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MSDL in a Nutshell

In an ideal world, a jet engine turbine blade would never crack, would never fatigue, would never creep, would withstand as high a temperature as we can impose, and would be as light and as strong as we can imagine. In the real world, to take even partial steps towards such goals, we need a deep understanding of materials performance at many length and time scales. At nano and meso scales, the mismatch between elastic and plastic properties of each grain in a polycrystalline material results in local stress concentrations and in crack nucleation which eventually limits the life and performance of a design. Understanding the nature and the source of local stress heterogeneities and their impact on the macroscopic behaviour require development of numerical methods describing each length and time scale, approaches to bridge between methods, and the use or development of cutting edge experimental techniques to validate the numerical results. 

Our research focuses on the development of different numerical methods and on the linking of them to diffraction and image based experimental techniques. At MSDL we seek to explain the effects of various environments on the performance and integrity of metallic and nonmetallic composite materials. 


Research topics:

  • Mechanics of materials across length and time scales- both modeling and experimental.
  • Fatigue, fracture, and (irradiation) creep.  
  • Finite element, crystal plasticity, and dislocation dynamics.
  • Synchrotron x-ray, neutron, and electron diffraction/imaging.
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News

March 2018: New paper accepted for publication in International Journal of PlasticityAbdolvand, H.*, Wright, J., Wilkinson, A.J., “On the state of deformation in a polycrystalline material in three-dimension: elastic strains, lattice rotations, and deformation mechanisms”: DOI: 10.1016/j.ijplas.2018.03.006


Feb 2018: We spent a week at ID-11, ESRF, and collected more than 4 TB of diffraction data while deforming zirconium and magnesiumKarim will be busy with post-processing the data. Good luck to him! Jon Wright and Marta Majkut provided tremendous support during the experiment. Our Magnesium samples were prepared at ENSAM with the help of Dr. Charles Mareau.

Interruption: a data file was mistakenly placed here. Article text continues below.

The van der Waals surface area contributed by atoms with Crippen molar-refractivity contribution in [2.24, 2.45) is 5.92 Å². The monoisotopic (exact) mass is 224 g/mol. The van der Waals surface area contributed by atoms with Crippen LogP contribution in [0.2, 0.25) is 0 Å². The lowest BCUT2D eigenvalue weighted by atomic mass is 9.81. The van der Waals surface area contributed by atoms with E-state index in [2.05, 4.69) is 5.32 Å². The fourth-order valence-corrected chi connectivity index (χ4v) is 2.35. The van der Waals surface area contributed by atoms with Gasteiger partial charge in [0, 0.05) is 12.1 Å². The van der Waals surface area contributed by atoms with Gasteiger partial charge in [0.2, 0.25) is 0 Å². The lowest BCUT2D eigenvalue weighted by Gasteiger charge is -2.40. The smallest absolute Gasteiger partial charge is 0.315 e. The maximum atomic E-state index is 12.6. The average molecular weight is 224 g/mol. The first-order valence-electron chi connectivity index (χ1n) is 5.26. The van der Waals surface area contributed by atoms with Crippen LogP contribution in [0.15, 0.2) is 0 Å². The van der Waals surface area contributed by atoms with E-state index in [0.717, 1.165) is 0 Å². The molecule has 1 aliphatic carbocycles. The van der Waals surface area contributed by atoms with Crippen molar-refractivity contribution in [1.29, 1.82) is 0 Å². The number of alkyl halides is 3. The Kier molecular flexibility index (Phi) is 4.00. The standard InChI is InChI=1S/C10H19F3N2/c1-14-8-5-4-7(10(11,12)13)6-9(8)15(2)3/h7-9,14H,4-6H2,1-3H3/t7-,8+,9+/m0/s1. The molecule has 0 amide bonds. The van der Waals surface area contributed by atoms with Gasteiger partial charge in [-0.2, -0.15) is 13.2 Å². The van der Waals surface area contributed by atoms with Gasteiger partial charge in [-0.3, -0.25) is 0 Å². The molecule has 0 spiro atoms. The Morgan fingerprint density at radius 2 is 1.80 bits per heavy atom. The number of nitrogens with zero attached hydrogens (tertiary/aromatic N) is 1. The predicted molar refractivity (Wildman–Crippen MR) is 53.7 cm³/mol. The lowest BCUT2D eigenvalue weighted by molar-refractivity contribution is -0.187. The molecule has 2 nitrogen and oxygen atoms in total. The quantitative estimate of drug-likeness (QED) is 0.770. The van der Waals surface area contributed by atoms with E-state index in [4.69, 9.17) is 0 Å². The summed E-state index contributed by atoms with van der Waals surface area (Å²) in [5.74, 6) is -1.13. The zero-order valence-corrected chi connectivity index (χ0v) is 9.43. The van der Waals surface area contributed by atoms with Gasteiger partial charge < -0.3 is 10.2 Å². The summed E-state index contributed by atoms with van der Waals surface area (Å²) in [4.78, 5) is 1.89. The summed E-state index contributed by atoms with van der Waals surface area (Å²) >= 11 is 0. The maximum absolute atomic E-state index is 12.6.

Jan 2018: ** Results of our recent research on HCP polycrystals are published in Nature CommunicationsThe paper is available to public at DOI: 10.1038/s41467-017-02213-9 (Featured in Western News).

** Release of data-set: 3D-XRD and HR-EBSD data in support of this article are openly available at DOI: 10.5281/zenodo.1042139

** CPFE results are also included in the data set.

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Selected Publications:

Abdolvand, H.*, Wright, J., Wilkinson, A.J., “Strong Grain Neighbour Effects in Polycrystals”, Nature Communications, 2018, 9, 171, DOI: 10.1038/s41467-017-02213-9

 Abdolvand H.*, Wilkinson AJ., "On the effects of reorientation and shear transfer during twin formation: comparison between high resolution electron backscatter diffraction experiments and a crystal plasticity model". International Journal of Plasticity, 2016, Vol 84, P 160-182 . DOI: 10.1016/j.ijplas.2016.05.00 

Abdolvand H.*, Wilkinson AJ., "Assessment of residual stress fields at deformation twin tips and the surrounding environments". Acta Materialia, 2016, Vol 105, P 219-231. DOI: 10.1016/j.actamat.2015.11.036

Abdolvand, H.*, Daymond, M. R., “Multi-Scale Modeling and Experimental Study of Twin Inception and Propagation in Hexagonal Close-Packed Materials Using a Crystal Plasticity Finite Element Approach; Part II: Local Behavior”, Journal of The Mechanics and Physics of Solids, 2013, Vol 61 (3), Page 803-818, DOI: 10.1016/j.jmps.2012.10.017



Meet us at:

Talk by Hamid Abdolvand: Deformation of polycrystals at multiple scales: linking 3D X-ray diffraction to FE modeling.

Talk by Hamid Abdolvand: Stress hot spots in HCP polycrstals
 
Talk by Hamid Abdolvand- March 6, at 1:30 PM. 
Location: Health Sciences Building (HSB), Room 236, Western University.